Program evaluation is an essential part of the design and implementation of any intervention. Evaluation uses research methodologies to address fundamental questions of program development, including what should be attempted, what was done, to whom, how, and what effect the intervention had, if any.1 Evaluation draws on research methodologies used in social and behavioral sciences to answer these questions, but it is not equivalent to scientific research. There is usually more collaboration and cooperation with program administrators and designers. A well-conceived evaluation is an iterative process that provides program administrators and designers with important information critical to program development and implementation. To do this, evaluators and program staff must work “up front” to design an evaluation with clear goals and a well-developed plan that fits seamlessly into the overall program design and implementation.
This “up front” work, in turn, enables the evaluation to provide an assessment of whether the program achieved its goals.
Evaluation is commonly associated with educational and behavioral intervention programs, such as AIDS prevention, smoking prevention/cessation, and sexual abstinence programs, but is applicable for any type of program development.1 The purpose of the MCHB Bright Futures Resource Center for Curricula was to develop a curricula to enhance residency training in the areas of Behavioral Pediatrics and Adolescent Medicine. Evaluation of the program was an integral part of its design. This chapter provides an overview of three major types of evaluation (formative, process, and outcome) and describes how our Center has evaluated the program to date.
Formative evaluation is akin to needs assessment and is performed early in the evaluation process. The purpose of formative evaluation
is to understand the need for the intervention and begin making decisions about how to implement or improve the intervention. Thus, information gleaned through the formative evaluations is critical to designing a targeted, effective intervention. Our Center undertook a major formative evaluation effort. In order to understand residency training needs in Behavioral Pediatrics and Adolescent Medicine, all pediatric residency training programs in the U.S. were surveyed.2 The survey instrument consisted of three parts, one for the residency training director, one for the Adolescent Medicine director, and one for the Behavioral Pediatrics director. The surveys assessed current training practices and areas of the curriculum that directors felt needed enhancement. The surveys revealed that, though reading lists were numerous, there was a lack of case-based materials to teach residents about behavioral pediatrics and adolescent medicine.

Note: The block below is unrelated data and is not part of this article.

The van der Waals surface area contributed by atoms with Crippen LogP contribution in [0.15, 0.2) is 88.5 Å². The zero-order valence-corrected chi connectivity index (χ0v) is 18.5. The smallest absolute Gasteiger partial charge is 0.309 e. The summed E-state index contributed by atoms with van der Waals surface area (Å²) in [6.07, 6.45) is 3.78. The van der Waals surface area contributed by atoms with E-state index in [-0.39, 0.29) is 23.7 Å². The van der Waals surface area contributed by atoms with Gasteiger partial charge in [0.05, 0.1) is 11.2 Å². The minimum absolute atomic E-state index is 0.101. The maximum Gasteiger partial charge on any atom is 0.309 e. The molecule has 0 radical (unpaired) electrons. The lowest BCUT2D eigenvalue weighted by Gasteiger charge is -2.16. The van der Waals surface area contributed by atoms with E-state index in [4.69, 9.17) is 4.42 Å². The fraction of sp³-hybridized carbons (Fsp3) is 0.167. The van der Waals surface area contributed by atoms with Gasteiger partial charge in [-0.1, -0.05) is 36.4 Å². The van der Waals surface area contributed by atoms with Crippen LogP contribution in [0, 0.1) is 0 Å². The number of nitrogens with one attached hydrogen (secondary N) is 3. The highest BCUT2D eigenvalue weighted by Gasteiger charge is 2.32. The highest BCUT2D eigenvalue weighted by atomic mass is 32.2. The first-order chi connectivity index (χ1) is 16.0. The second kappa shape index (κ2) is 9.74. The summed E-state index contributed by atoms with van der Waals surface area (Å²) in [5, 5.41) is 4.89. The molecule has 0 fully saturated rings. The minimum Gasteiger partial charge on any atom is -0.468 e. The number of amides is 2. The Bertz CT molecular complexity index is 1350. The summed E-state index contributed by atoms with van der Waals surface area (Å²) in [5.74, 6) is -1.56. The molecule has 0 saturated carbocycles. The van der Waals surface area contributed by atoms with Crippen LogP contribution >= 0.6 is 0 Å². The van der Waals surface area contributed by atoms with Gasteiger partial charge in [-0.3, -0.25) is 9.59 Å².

The need for case-based materials identified through the above survey formed the basis for the curriculum that we developed. Critical areas in behavioral pediatrics and adolescent medicine were identified by program staff and targeted for case development. Educational and teaching goals were identified for each of these areas and then cases were written and adjunctive materials developed to create a complete curriculum package to meet these goals.
Case development, itself, constituted the second formative evaluation effort of this program. Cases were written, and then reviewed extensively by experts in the field and revised. They were then pilot tested on a small number of pediatric residents at a teaching conference. Each pilot test was accompanied by a survey of both the facilitator and the learners. These surveys assessed how well both the facilitator and the learners felt the case and ensuing discussion met the identified educational and teaching goals. There was also opportunity for open-ended
feedback. In addition, program staff attended many of these sessions to directly observe problems with the cases and how they were used and received. All this information was then brought back to program administrators and case writers to inform the process of case revision. Cases and the evaluation forms were revised multiple times. This provides a clear example of how important it is for evaluation and program staff to collaborate closely and how critical evaluation is in the interactive process of intervention development. It also illustrates how evaluation research is different from both outcome evaluations and scientific research. Since cases and the evaluation instruments were undergoing multiple revisions, the learners and facilitators of the teaching sessions based on these early cases were not equivalent. They were receiving different “interventions” (cases). Thus, though the goals and the evaluation forms used in these sessions were essentially identical, they were not comparable
and cannot be used in final assessment of outcomes.
The second type of evaluation is process evaluation. Process evaluation is used, hopefully periodically, after a program is implemented. For the Bright Futures Resource Center, this began after cases were finalized. Process evaluation assists program staff with determining whether program goals are being adequately met by answering the questions of what was done, how, and to whom. Like formative evaluation efforts, the results of process evaluation can be used to guide changes in the program that would improve the ability to meet stated programmatic goals. A number of the methods are similar to those used in formative evaluation, including surveys, direct observation, and open-ended interviews. The first two of these are performed during the intervention. The latter is performed outside the intervention. In addition, administrative records provide another important source